As the snow begins to melt and we finally put the 2015/16 winter behind us, many growers and consultants alike are beginning to venture out to their winter wheat fields to assess winter injury and nitrogen timings. Though it is a bit premature to make any rash decisions regarding crop destruction here are a few considerations for assessing your spring 2016 winter wheat stands.
As you look across your wheat landscape vibrant green patches will be interspersed with drab brown areas. The brown areas do not necessarily indicate those plants are dead.
2016 Arlington Winter Wheat Variety Trial – Roadside Assessment 2016 In Field Stand Assessment 2016 Planting Depth and Tiller AssessmentGrowers and consultants can either reassess in a week or pull plants from the field and place in warm environments. Milk houses and kitchens work perfect. Root regrowth will appear from the crown and will appear as vibrant white roots as shown below. Spring Root Regrowth in Winter Wheat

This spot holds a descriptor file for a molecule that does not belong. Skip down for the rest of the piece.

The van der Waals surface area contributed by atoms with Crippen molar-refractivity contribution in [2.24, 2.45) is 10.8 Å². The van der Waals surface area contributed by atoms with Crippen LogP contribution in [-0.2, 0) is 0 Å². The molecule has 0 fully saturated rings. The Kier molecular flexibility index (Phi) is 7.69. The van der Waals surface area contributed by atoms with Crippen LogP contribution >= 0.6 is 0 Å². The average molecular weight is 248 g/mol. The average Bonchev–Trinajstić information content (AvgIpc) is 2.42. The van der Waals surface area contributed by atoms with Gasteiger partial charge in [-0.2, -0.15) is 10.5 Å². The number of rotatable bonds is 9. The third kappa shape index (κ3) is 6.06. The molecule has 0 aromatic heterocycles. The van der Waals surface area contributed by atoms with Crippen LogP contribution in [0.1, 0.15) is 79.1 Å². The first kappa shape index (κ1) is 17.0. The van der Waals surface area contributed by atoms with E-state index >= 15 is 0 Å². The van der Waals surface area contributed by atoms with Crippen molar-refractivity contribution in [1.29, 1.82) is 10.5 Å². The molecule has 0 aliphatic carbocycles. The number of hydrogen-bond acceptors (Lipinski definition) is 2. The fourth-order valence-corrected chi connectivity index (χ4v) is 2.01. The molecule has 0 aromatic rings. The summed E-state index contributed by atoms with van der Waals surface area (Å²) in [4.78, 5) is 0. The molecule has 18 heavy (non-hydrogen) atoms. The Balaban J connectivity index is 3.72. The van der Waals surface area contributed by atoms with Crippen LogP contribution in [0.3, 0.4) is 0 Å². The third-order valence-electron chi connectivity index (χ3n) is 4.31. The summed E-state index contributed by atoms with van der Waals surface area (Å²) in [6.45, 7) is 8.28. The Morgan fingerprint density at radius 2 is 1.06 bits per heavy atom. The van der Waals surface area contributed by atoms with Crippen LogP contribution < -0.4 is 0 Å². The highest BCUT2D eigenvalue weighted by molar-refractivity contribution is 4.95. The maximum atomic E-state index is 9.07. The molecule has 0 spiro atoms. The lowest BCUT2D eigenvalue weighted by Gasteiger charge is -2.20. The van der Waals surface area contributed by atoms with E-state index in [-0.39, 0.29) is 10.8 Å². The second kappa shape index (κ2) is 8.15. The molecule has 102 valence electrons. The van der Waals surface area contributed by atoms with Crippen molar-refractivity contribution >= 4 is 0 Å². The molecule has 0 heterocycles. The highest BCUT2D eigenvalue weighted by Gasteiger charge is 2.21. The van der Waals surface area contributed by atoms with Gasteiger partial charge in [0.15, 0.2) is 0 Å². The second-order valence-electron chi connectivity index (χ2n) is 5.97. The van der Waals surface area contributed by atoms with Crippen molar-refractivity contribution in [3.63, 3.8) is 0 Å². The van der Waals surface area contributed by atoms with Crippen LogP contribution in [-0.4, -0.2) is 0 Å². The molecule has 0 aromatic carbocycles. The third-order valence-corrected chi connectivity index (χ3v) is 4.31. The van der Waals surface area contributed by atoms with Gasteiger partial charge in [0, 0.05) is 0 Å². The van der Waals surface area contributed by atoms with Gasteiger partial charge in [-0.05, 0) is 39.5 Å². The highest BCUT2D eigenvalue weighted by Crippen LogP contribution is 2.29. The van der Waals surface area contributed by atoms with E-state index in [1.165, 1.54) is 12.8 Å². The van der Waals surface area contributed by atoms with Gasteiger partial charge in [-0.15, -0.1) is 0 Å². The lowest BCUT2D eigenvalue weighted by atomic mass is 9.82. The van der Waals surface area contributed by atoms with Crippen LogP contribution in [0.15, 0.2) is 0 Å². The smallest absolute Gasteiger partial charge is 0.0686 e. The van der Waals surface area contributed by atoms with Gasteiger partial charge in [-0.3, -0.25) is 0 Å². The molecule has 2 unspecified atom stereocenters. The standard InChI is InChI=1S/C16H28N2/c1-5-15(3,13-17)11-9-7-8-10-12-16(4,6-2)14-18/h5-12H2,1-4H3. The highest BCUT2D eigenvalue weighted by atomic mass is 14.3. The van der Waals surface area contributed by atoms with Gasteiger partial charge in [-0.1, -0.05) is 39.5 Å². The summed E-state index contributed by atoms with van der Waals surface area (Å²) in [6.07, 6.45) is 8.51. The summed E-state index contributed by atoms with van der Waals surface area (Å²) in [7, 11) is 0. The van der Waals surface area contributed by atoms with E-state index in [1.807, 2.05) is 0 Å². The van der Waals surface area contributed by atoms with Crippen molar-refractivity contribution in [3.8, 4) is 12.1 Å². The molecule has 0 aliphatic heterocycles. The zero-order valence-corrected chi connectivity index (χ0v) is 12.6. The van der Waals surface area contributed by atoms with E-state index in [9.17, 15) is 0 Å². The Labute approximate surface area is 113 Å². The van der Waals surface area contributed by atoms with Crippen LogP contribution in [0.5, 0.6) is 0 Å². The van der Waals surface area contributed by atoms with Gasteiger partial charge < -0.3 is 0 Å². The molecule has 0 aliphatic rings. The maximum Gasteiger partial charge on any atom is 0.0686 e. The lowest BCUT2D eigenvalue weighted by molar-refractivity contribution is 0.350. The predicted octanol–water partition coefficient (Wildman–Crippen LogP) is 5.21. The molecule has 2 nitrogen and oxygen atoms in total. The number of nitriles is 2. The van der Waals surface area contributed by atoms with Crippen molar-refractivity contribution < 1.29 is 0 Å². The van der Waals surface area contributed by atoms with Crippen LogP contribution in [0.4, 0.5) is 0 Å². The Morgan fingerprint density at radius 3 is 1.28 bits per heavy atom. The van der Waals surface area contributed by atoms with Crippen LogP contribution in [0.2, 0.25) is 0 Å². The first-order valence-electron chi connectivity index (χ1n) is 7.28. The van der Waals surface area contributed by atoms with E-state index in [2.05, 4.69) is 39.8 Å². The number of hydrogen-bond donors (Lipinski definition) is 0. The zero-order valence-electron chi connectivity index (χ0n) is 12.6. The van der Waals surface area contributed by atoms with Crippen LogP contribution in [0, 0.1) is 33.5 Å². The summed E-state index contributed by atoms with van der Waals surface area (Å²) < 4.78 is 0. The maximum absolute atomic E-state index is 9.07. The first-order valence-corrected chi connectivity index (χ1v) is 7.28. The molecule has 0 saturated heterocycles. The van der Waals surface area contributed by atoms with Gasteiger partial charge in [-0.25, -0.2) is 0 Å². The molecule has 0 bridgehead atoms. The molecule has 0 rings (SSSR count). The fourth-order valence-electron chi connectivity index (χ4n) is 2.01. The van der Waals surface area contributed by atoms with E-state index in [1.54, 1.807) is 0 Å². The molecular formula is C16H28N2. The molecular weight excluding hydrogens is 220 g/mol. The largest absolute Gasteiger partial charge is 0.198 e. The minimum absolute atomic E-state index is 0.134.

If plants do not recover our critical threshold for turning over a field is 12 to 15 live plants per square foot. Below this threshold is an automatic replant.
- Hot off the press (word press that is)…the N timing decision just got easier. New research from Dr. Carrie Laboski’s program indicates that the optimal time to apply nitrogen to wheat in WI is green-up regardless of tiller count. For more detailed information check out her new blog article here entitled: Time your spring nitrogen applications to maximize winter wheat yield.
- Lastly remember that wheat grain in itself is only part of the revenue you capture with winter wheat. The price of winter wheat straw remains strong so please consider that revenue stream before any replant decisions are made.